Vera Van Nieuwenhuizen (61)

With a family history of cancer - my mom and two brothers - I knew it raised my overall risk of developing cancer. In February 2014 I felt a lump in my breast. I went for a mammogram, which confirmed breast cancer. On 27 October 2014 I had my mastectomy. The chemotherapy was awful, but all Glory to God as I experienced minimal side effects. My hair loss was quite devastating, I’m still getting used to the wig. The goodie bag I received from the Smile Campaign simplified everything, plus it helped so much to disguise the drain, which certainly alleviated my self-consciousness. Currently I have finished my chemo treatment, but I’m scheduled for radiation in February 2015. I am quite optimistic that the results will be good!

Elizabeth Chaane (49)

I was diagnosed with breast cancer on 29 August 2013 at Mediclinic, Vereeniging and had a bilateral mastectomy on April 8th, 2014 at Milpark Hospital. I was very scared when I was first diagnosed and also through my treatment. I received my treatment at Wits Donald Gordon Medical Centre and had 16 sessions of chemotherapy. For me the worst thing on my cancer journey was having those sleepless nights, every time, before I had to go for my chemotherapy. By day I am a saleswoman and by night a wife and mother. My kids are 13 and 18 years old, respectively. Since I’ve been part of the Smile Campaign the battle has been easier, because of the assistance they have provided - they took time with me to explain what I’m dealing with and answered my questions.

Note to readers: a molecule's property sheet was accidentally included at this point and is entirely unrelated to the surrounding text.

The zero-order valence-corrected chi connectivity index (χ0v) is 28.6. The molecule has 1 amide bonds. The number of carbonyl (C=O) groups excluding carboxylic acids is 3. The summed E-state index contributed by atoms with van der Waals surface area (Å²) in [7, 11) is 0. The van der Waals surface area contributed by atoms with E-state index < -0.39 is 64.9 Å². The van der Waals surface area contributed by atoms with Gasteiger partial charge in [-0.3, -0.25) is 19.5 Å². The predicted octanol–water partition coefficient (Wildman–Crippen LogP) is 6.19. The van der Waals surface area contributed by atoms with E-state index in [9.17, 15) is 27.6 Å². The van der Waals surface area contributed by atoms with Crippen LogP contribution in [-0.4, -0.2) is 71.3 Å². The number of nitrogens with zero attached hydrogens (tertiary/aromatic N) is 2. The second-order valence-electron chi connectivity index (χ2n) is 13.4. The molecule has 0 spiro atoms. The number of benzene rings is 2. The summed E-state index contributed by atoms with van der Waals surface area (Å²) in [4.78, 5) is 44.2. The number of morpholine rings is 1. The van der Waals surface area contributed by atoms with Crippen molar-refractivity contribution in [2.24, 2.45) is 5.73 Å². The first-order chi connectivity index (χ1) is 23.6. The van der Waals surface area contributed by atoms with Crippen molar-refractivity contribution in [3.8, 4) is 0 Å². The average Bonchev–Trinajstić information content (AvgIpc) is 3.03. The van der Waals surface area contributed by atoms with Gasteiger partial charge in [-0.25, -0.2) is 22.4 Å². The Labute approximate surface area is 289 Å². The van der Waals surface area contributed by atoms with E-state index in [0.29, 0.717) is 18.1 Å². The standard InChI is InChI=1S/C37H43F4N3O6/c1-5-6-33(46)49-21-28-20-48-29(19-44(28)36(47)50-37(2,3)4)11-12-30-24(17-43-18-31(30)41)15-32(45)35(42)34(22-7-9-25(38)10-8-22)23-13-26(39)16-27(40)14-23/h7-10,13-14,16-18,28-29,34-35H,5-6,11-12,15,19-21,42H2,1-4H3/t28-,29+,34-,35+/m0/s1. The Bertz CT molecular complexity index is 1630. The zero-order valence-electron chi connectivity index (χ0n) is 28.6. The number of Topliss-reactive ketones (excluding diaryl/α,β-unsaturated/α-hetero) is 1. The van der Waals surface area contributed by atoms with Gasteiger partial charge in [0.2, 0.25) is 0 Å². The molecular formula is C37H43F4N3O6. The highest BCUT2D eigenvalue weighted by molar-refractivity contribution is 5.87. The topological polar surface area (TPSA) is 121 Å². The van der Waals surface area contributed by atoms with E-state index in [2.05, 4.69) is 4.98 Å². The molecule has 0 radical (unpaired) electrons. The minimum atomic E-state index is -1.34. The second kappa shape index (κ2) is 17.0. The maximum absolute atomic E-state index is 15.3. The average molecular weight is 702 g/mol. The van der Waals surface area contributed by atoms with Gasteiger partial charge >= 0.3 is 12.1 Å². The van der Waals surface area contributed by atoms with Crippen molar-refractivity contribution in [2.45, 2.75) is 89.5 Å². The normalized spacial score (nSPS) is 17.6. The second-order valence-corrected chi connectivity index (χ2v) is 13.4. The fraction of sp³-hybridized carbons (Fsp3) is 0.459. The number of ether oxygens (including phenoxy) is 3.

Refilwe Sedumedi (37)

A new me was born when I was diagnosed with breast cancer in September 2013. The support I got from the Breast Health Foundation has been tremendous, the importance of a smile as an alternative way of facing the disease definitely offers strength and emotional support. I continue to attend the monthly workshops. My two beautiful kids (8 and 14 years old) and boyfriend, plus my friends have also been very caring. I underwent six chemo sessions. As I experienced severe vomiting during my treatment, it often felt like I was losing the battle. I was devastated when I found out I had breast cancer - my hair loss was the worst. I do, however, trust that God has a huge plan for me and that this is just a minor bump on the journey. I love modelling but never really had opportunities, so maybe this is my chance - after all I made the cover of a magazine!

Shrine Kock (53)

I have been a breast cancer survivor since 2001. I had a mastectomy on my left breast and was in remission for 5 years before the cancer came back in the left upper femur. I received 20 sessions of radiation and chemo. I was again in remission for 5 years when the cancer returned in my scull, spine and left femur in 2011. I had to receive chemo again and am now cancer free. The support from family and friends has been remarkable and certainly amended my recovery process. The Geluksdal Cancer Support Group has also played a big role in my life - my soul sisters there have been a true blessing! The encouragement from everyone at my support group definitely helped me to stay positive.

Written by Elsje Beneke